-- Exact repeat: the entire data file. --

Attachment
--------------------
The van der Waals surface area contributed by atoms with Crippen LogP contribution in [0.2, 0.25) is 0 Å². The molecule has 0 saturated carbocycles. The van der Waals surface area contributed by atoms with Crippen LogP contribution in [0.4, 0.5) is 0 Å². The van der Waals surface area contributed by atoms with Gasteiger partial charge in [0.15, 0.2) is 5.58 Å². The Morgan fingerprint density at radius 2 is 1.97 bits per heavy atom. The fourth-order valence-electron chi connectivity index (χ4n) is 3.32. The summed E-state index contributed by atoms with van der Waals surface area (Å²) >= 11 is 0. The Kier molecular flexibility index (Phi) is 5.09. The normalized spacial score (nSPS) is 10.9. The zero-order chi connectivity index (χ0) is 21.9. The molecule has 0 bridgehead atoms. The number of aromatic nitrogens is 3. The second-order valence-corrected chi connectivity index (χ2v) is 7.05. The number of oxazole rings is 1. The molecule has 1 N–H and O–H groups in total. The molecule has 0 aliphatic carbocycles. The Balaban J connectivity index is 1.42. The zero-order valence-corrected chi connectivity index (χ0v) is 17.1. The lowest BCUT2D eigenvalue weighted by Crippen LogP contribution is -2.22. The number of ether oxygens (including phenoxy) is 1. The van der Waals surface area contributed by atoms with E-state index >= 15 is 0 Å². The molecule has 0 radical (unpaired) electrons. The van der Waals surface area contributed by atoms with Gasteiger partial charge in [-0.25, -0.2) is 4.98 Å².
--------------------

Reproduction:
The van der Waals surface area contributed by atoms with Crippen LogP contribution in [0.2, 0.25) is 0 Å². The molecule has 0 saturated carbocycles. The van der Waals surface area contributed by atoms with Crippen LogP contribution in [0.4, 0.5) is 0 Å². The van der Waals surface area contributed by atoms with Gasteiger partial charge in [0.15, 0.2) is 5.58 Å². The Morgan fingerprint density at radius 2 is 1.97 bits per heavy atom. The fourth-order valence-electron chi connectivity index (χ4n) is 3.32. The summed E-state index contributed by atoms with van der Waals surface area (Å²) >= 11 is 0. The Kier molecular flexibility index (Phi) is 5.09. The normalized spacial score (nSPS) is 10.9. The zero-order chi connectivity index (χ0) is 21.9. The molecule has 0 bridgehead atoms. The number of aromatic nitrogens is 3. The second-order valence-corrected chi connectivity index (χ2v) is 7.05. The number of oxazole rings is 1. The molecule has 1 N–H and O–H groups in total. The molecule has 0 aliphatic carbocycles. The Balaban J connectivity index is 1.42. The zero-order valence-corrected chi connectivity index (χ0v) is 17.1. The lowest BCUT2D eigenvalue weighted by Crippen LogP contribution is -2.22. The number of ether oxygens (including phenoxy) is 1. The van der Waals surface area contributed by atoms with E-state index >= 15 is 0 Å². The molecule has 0 radical (unpaired) electrons. The van der Waals surface area contributed by atoms with Gasteiger partial charge in [-0.25, -0.2) is 4.98 Å².